Right now, the focus on the Gulf of Mexico is planted squarely in “today.” While work continues to stop the flow of oil, the response teams are mired in the basics of containment and cleanup: booms are still being set, dispersants are being spread and oiled animals are being gathered and cleaned.
But we need to start thinking about tomorrow, as well. We need to take stock of what’s left in the Gulf and how conservation and restoration projects in less-affected areas are now critically important to the future of this invaluable resource.
Read Nature Conservancy in Texas State Director Laura Huffman’s June 5 op-ed in the Houston Chronicle on how the restoration process can draw on Conservancy projects in Texas as a model. Among Huffman’s points:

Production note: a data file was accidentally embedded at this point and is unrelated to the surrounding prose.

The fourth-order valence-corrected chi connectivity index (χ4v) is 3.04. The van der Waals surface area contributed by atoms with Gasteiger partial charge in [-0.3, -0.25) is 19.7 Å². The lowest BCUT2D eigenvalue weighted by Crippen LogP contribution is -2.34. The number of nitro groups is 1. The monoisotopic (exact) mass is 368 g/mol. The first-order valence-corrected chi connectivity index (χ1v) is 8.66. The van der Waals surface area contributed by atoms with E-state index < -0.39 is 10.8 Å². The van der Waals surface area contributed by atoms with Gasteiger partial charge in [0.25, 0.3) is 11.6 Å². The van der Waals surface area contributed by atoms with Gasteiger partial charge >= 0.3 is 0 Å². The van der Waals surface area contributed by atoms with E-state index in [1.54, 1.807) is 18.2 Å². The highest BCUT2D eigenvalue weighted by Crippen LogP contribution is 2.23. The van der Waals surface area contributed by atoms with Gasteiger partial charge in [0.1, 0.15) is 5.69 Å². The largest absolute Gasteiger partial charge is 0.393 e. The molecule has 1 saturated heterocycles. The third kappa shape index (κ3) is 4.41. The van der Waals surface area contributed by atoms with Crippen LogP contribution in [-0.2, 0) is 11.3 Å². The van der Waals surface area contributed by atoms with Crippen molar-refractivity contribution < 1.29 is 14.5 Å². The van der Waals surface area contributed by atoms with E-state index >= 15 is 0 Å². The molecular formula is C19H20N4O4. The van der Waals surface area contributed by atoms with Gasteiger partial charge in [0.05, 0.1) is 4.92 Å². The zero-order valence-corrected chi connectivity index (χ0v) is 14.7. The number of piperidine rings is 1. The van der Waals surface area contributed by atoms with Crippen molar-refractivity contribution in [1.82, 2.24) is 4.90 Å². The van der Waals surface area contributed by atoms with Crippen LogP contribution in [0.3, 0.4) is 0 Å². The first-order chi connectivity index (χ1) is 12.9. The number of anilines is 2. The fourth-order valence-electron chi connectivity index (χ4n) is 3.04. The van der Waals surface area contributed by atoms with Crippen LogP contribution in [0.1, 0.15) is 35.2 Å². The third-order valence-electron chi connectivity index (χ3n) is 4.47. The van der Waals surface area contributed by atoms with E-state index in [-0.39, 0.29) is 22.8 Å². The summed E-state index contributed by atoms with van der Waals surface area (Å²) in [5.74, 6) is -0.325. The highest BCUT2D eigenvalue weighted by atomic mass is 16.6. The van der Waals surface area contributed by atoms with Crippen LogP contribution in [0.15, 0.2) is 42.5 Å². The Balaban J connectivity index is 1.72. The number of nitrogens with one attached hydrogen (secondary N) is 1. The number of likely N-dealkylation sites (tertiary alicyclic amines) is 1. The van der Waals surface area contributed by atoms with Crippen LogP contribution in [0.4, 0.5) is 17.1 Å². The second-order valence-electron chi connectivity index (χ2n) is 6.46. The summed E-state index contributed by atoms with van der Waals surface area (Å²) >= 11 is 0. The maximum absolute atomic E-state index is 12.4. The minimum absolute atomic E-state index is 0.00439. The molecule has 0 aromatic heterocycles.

- Texas’ coastal waters “stand to become a ‘marine bank’ for the rest of the Gulf, providing for long-term, large-scale restoration of critical marine systems such as oyster reefs, wetlands and seagrass beds.”
- Because much of the Gulf is now closed to fishing, Texas’ fisheries could “easily become exhausted.” But the balance between increasing production and maintain fisheries’ health is already underway in Texas gulf waters — with lessons learned for future Gulf restoration efforts.
(Image: Laura Huffman. Image credit: TNC.)